International Anti-Corruption Day: How graft erodes democracy and the rule of law


We should not be surprised at the increased distance between citizens and democratic institutions given the prevalence of corruption, observers suggest.

“In too many countries we are witnessing corruption or unethical behaviors by the very persons who are in charge of our public institutions,” said Marin Mrčela, president of the Group of States against Corruption of the Council of Europe (GRECO). “This lowers trust in and the respect for such institutions which, in turn, erodes democracy and the rule of law,” Mrčela added in comments to mark International Anti-Corruption Day.

The adoption of the United Nations Convention against Corruption, the world’s only legally binding universal anti-corruption instrument, without opposition from any member states signaled the end of moral relativism in governance – in theory, said Alina Mungiu-Pippidi, author of “Controlling Corruption through Collective Action,” Journal of Democracy (Jan. 2013). 

But the transition from norm to practice has been rare and most of world remains particularistic, with governance marred by corruption, favoritism and nepotism, despite the billions spent on good governance by the US and the European Union (the EU invested one billion Euros on rule of law in Turkey alone). Perversely, the greatest disasters occurred in states where the West had most leverage, including Kosovo, Bosnia, Moldova and Turkey, she said, delivering this year’s Seymour Lipset Lecture.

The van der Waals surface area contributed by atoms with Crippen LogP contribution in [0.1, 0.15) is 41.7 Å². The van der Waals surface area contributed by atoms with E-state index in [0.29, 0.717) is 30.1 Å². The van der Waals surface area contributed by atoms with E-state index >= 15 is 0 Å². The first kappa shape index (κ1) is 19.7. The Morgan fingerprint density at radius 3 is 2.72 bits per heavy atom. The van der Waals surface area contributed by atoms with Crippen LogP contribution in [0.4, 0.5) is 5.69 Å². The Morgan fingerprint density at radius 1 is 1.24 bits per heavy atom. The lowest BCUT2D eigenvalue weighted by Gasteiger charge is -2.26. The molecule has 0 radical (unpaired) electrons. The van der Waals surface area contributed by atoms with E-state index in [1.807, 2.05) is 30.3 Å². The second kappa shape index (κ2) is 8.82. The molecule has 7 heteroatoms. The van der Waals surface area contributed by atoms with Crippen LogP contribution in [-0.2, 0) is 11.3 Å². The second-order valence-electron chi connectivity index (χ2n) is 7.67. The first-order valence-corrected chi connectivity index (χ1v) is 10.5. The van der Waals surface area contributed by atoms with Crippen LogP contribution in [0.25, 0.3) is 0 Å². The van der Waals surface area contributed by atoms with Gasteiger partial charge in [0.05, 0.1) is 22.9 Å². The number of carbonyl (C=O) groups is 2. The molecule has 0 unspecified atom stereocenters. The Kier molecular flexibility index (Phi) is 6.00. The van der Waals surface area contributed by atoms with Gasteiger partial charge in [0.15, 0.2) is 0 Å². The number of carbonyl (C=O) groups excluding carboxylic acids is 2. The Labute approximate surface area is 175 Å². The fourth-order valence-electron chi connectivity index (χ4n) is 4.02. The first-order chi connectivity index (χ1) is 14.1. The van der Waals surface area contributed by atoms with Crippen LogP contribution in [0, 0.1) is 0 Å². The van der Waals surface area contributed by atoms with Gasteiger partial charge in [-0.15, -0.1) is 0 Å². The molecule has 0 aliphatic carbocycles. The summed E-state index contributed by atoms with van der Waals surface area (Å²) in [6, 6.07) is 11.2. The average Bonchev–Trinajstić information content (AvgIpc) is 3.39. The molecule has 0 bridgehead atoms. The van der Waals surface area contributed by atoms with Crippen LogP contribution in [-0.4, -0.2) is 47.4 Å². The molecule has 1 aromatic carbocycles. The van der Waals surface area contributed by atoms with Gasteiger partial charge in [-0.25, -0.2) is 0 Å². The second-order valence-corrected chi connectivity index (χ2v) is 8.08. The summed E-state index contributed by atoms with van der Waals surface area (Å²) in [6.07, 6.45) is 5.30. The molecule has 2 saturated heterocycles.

Though Guatemala has for years been plagued by government corruption and widespread violence, there is an uplifting story in the unprecedented mobilization of its people to take action against corruption, including Asociación Civil Foro de Justicia Ambiental de PeténAcción Ciudadana, and Jóvenes Contra la Violencia Guatemala, all profiled in the video above – Guatemala: A Grantee Spotlight–  exploring the work of several National Endowment for Democracy grantees. The NED supports the work of many courageous groups & individuals who expose corruption at the highest levels, in turn risking their careers, their freedom, & their very lives. #UnitedAgainstCorruption #NEDemocracy

Corruption undermines confidence in institutions, threatens #humanrights protections, and destabilizes. Consequently, the National Endowment for Democracy supports many groups and individuals exposing corruption at the highest levels.

Analyst Oliver Bullough – the author of Moneyland: Why Thieves and Crooks Now Rule the World and How to Take It Back – discusses how illicit money stolen in one location, laundered through off-shore vehicles, and spent in jurisdictions where it is safe from interference, corrodes democratic &  rules-based institutions. @ThinkDemocracy   #UnitedAgainstCorruption

@MirandaOCCRP @OCCRP joined @thinkdemocracy’s Power 3.0 podcast to discuss how cross-border networking of investigative journalists can be an effective tool for countering transnational kleptocracy. #UnitedAgainstCorruption

Tune in to @ThinkDemocracy ‘s Power 3.0 podcast episode with featured guest @TutuAlicante @EGJustice for insights into how kleptocracy in #EquatorialGuinea contributes to poverty and repression at home and democratic corrosion abroad #UnitedAgainstCorruption

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